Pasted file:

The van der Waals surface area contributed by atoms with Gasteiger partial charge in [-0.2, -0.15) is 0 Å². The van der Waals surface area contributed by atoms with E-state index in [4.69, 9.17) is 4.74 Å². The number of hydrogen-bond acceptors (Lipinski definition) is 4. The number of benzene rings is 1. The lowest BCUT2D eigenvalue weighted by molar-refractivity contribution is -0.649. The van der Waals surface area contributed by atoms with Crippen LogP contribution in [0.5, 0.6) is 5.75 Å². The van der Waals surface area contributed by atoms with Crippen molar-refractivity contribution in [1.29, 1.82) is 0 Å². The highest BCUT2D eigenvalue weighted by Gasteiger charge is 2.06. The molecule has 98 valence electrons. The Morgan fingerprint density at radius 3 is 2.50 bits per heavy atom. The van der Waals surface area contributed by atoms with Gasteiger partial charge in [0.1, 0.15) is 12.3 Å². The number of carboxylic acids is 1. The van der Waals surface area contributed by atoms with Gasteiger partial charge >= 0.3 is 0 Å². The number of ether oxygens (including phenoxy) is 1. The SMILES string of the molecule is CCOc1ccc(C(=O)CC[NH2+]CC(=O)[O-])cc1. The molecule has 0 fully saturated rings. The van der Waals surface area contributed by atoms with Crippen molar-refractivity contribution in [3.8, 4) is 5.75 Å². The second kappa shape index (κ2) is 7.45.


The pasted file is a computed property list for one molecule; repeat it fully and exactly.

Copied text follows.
The van der Waals surface area contributed by atoms with Gasteiger partial charge in [-0.2, -0.15) is 0 Å². The van der Waals surface area contributed by atoms with E-state index in [4.69, 9.17) is 4.74 Å². The number of hydrogen-bond acceptors (Lipinski definition) is 4. The number of benzene rings is 1. The lowest BCUT2D eigenvalue weighted by molar-refractivity contribution is -0.649. The van der Waals surface area contributed by atoms with Crippen LogP contribution in [0.5, 0.6) is 5.75 Å². The van der Waals surface area contributed by atoms with Crippen molar-refractivity contribution in [1.29, 1.82) is 0 Å². The highest BCUT2D eigenvalue weighted by Gasteiger charge is 2.06. The molecule has 98 valence electrons. The Morgan fingerprint density at radius 3 is 2.50 bits per heavy atom. The van der Waals surface area contributed by atoms with Gasteiger partial charge in [0.1, 0.15) is 12.3 Å². The number of carboxylic acids is 1. The van der Waals surface area contributed by atoms with Gasteiger partial charge >= 0.3 is 0 Å². The number of ether oxygens (including phenoxy) is 1. The SMILES string of the molecule is CCOc1ccc(C(=O)CC[NH2+]CC(=O)[O-])cc1. The molecule has 0 fully saturated rings. The van der Waals surface area contributed by atoms with Crippen molar-refractivity contribution in [3.8, 4) is 5.75 Å². The second kappa shape index (κ2) is 7.45.